The flavour profile on Gueuze is quite unique and unlike any other beer you've ever tasted. Flavours will range from cidery to musty, from very sour and vinegar-like to woody, reedy, and even old barnyard-like flavours (If you have yet to taste this barnyard flavour in a beer, let me tell you, you'll know when you do). And as for the name: Gueuze, its origin remains a mystery. The most plausible theory suggests that it comes from the old Norman word for wheat, which ironically enough is gueuze. Lambic's are known to contain a fair amount of wheat in their grist (the grain that will later be boiled to produce wort). And now, if you're still with me and haven't completely lost interest or fallen asleep, we have the beer. The actual living form, embodiment and culmination of this long age-old process: the Gueuze. And this one is from Hanssens Artisanaal.

Quick background on Hanssens, only because I found this bit of information quite interesting. They first opened in their present location in 1896 and can be found in the small city of Dworp, Belgium down in the Senne River Valley. Hanssens Artisanaal does not actually brew the Lambic's necessary for a Gueuze. Instead they "assemble" a Gueuze (they are called Lambic blenders). They actually purchase the Lambic from outside sources and then blend it to produce a Gueuze. Thirty to forty years ago the art of blending Lambic was more popular and done by nearly forty independent blenders. But flashforward to present day and there is only one independent blender left, and that is Hanssens Artisanaal. It has been done the same way in their family for the past one-hundred years; using almost the same material, which as I've just outlined, requires a massive amount of skill, knowledge and effort. Hanssens is directed by Sidy Hanssens, the fourth generation in this family's tradition. Kind of incredible. Still with me? First off, allow me to applaude you for making it to the end of this entry. Like the neverending entry, sheesh. I hope you're still reading and I hope I was able to shed a bit of light on a lesser-known style of beer. Alright then, onto the tasting notes of Oude (old) Gueuze....

Name: Oude Gueuze
Category/Style: Gueuze
ABV: 6.00%
IBU: Unknown
OG: Unknown
FG: Unknown
Malt Type(s): Unknown
Hop Type(s): Unknown
Yeast Type: Wild Belgian Yeast, Brettanomyces
Special Additives: Unknown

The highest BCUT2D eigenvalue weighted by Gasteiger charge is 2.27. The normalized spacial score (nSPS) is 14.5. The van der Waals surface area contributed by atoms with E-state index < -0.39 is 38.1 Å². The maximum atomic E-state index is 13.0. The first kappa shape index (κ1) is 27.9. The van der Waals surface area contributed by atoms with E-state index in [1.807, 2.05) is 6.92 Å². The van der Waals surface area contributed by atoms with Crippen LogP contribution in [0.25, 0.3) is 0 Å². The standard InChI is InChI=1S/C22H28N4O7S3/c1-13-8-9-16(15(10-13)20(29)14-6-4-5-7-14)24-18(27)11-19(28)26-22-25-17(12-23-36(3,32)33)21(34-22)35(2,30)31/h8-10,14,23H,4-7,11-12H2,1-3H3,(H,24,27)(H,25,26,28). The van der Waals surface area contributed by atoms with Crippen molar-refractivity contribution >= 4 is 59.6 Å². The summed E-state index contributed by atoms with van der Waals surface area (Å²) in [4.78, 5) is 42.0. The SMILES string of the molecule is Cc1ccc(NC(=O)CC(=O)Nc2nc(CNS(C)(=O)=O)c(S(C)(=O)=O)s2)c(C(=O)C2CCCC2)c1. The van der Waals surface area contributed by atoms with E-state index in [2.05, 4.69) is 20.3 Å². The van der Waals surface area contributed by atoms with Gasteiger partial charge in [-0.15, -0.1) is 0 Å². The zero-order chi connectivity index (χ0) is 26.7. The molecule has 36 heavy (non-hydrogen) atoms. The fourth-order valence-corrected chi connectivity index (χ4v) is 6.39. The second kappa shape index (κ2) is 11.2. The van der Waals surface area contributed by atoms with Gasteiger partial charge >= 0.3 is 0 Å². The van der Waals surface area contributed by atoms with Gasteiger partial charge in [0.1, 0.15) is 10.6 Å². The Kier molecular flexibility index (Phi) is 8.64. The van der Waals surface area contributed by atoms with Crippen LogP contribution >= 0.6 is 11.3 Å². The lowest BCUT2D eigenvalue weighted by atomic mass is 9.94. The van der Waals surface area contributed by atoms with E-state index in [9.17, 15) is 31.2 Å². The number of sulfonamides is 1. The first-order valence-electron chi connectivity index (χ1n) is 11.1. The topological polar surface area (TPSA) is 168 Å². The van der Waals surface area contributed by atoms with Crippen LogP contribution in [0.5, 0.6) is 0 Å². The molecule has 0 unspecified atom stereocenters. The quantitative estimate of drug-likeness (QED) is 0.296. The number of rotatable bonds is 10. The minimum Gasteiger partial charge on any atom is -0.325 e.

Bottled: Unknown
Bottle Size: 375 mL corked
Location Purchased: de Bierkoning, Amsterdam, Netherlands

The Pour: Pale golden yellow, a very quickly dissipating fizzy
head. No lacing. Looks like low carbonation to me.

The Nose: Sour, acidic, wood, and vinegar. A bit of sulfur and dust.
Is that a slight hint of malt? Some spicy sour funk. Kind of sweet and beguiling. Champagne. White grapes, and white wine. A little green apple and lemony citrus. Maybe some floral hops...swirling the glass releases some hidden aromas. Guess they had to be shaken free. More of the same beguiling nose. Sweet and light but dense and heavy at the same time. This one has many layers. Fruity and attractive. Time for a taste...

The Taste: Initially sweet, fruity and very inviting, but deceptive and the facade falls away and the sour character comes to the forefront. Sour, spicy, a very nice bite that surprises you a bit. Very acidic and lots of vinegar. Carbonation hits all at once, in one nice explosion, then it's gone and midway through near the end I'm hit with a nice mouth filling bitterness. Body is light and airy. It finishes very clean and leaves me wanting more. Wow this one is really quite something. Sweet, sour, bitter, and clean. Nice woody reedy notes distributed throughout as well. A slight warming of the back of the throat. Quite surprising for a 6%. Finish is very dry. Leaves your mouth devoid of any moisture.

The Verdict: This beer really is something else. Complexity-wise, this one is on another level. Each sip is very clearly defined as sweet, sour, bitter, clean. This beer is a combination of apple and white grape juice, sparkling wine, sweet tarts and IPA. It really does make your lips pucker. It's crazy also that the side of the bottle says it is preferable to consume this before 2030. I'll be bald and over the hill by the time 2030 rolls around. Maybe I'll buy a bottle,
and keep it until 2030 and drink it when I hit 45. This one is definitely top notch. Really so many layers, I'm sure I didn't even scratch the surface. The flavor on this one is very unique and distinct and I feel that it's got a little bit to offer each kind of beer lover out there. Distribuation-wise I hear this one is difficult to come by outside of the region, so best bet is to call around to the specialty beer shops in your area and see if they're carrying it.

Thanks so much for reading this one all the way through!